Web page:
The percent adult mortality was calculated using the formula (1) and when there was mortality in control (5–20%), it was corrected using Abbott’s (1925) formula (2). Statistical analysis of all mortality data of adulticidal activity was subjected to probit analysis. One-way analysis of variance and Tukey’s honestly significant difference post hoc tests were used to determine (i) if the mortality in treated bioassays significantly differed from that of the controls and at which doses in particular; and (ii) if there were significant differences in response between solvents of the extract group. For the latter, analysis excluded control mortalities from the data. The differences were considered as significant at P ≤ 0.05 level. All statistics were conducted in IBM SPSS Statistics v22 with significance set at 95% confidence (SPSS, 2010).
Percent adult mortality (1):
Corrected percentage of control mortality (2):
Where n is the number of adults, T is the treated, and C is the control.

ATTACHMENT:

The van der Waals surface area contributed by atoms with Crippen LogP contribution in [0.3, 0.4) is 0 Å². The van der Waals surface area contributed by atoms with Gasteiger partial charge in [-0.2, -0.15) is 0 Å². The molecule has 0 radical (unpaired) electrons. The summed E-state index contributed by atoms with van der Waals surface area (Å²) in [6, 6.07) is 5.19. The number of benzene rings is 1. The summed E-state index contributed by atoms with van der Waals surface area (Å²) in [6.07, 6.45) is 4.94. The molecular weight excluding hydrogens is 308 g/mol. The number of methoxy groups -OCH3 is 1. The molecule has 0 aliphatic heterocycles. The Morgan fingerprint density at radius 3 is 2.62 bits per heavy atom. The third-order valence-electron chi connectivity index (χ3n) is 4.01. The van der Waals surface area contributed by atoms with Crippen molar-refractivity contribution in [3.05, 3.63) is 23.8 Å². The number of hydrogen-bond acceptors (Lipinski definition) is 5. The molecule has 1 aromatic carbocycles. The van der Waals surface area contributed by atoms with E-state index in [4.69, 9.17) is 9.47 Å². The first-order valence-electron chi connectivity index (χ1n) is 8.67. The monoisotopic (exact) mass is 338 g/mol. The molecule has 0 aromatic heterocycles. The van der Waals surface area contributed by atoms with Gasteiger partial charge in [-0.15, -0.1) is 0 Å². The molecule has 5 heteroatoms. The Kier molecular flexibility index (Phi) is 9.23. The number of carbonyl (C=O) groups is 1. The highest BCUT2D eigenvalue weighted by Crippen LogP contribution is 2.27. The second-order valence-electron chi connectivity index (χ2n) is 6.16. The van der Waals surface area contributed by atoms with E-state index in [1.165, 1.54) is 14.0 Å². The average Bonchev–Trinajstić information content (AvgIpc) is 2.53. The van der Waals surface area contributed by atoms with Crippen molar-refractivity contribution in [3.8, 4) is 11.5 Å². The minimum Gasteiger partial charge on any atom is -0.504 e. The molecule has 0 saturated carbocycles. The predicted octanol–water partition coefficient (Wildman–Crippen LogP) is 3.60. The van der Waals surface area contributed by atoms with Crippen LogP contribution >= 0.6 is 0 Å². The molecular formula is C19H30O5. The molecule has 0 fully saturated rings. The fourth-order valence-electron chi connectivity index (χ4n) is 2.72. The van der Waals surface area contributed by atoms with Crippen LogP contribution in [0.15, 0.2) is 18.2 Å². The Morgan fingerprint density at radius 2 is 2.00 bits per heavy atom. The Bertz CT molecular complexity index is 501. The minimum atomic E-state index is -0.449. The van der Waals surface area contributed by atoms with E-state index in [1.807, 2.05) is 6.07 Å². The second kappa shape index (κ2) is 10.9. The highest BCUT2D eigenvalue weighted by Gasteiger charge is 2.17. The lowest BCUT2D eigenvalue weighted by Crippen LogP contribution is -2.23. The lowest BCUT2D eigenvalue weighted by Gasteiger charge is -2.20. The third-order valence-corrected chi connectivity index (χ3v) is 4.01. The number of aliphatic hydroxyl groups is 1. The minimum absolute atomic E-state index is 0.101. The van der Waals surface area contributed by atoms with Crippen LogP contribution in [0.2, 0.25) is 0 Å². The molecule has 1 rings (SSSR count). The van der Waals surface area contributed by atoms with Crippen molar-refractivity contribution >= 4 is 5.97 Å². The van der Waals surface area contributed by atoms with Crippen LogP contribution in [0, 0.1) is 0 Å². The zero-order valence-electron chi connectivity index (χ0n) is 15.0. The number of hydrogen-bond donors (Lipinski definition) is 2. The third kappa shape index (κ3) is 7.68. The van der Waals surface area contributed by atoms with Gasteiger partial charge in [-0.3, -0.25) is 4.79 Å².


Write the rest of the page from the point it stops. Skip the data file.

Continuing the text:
The yields of different solvent extracts in the order of polarity reported elsewhere are 3.66, 3.85, 9.88, 6.33, 2.08, 8.48, 12.40, and 11.36%w/w. The phytochemical components of N. tabacum leaves extracted by different solvents were analyzed and identified as multiple chemical components. The extracts of tobacco leaves tested positive for alkaloids, cardiac glycosides, flavonoids, phenolic compounds, quinones, saponins, steroids, tannins, and terpenoids (Table 1). The constituent compounds in the chloroform and acetone revealed 13 compounds represented by benzene carboxylic acid ester, alkaloids, and steroids. The major compounds found in GC-MS analysis are nicotine, nicotinonitrile, nornicotine, nicotinic acid, neonicotine, cotinine, indole, farnesol, sclareol, 9,12-octadecadienoic acid, squalene, palmitic acid, and 15-tetracosenoic acid methyl ester (Table 2). The crude solvent leaf extracts of N. tabacum showed adulticidal activity against S. oryzae. No adult mortality was observed in treated and untreated control. After 24 h of exposure, 100% adult mortality was observed in chloroform extract at 5.00 mg/L and in hexane, petroleum ether, ethyl acetate, and acetone extracts at 10.00 mg/L (Table 3; Fig. 1). The highest percent adult mortality at the lowest concentration was revealed by the crude chloroform extract with LD50 and LD90 values of 1.62 and 2.85 mg/L, respectively (Table 6). The same trend followed after 48 and 72 h of exposure, except for 100% adult mortality at 2.5 and 1.25 mg/L in the chloroform extract, respectively (Tables 4 and 5; Figs. 2 and 3), and its LD50 and LD90 values were 0.64 and 0.99; 0.48 and 0.80 mg/L, respectively (Table 6). Overall assessment indicated the chloroform and acetone extracts at 24, 48, and 72 h and petroleum ether extract of N. tabacum leaves at 72 h only exhibited the highest adulticidal activity against S. oryzae.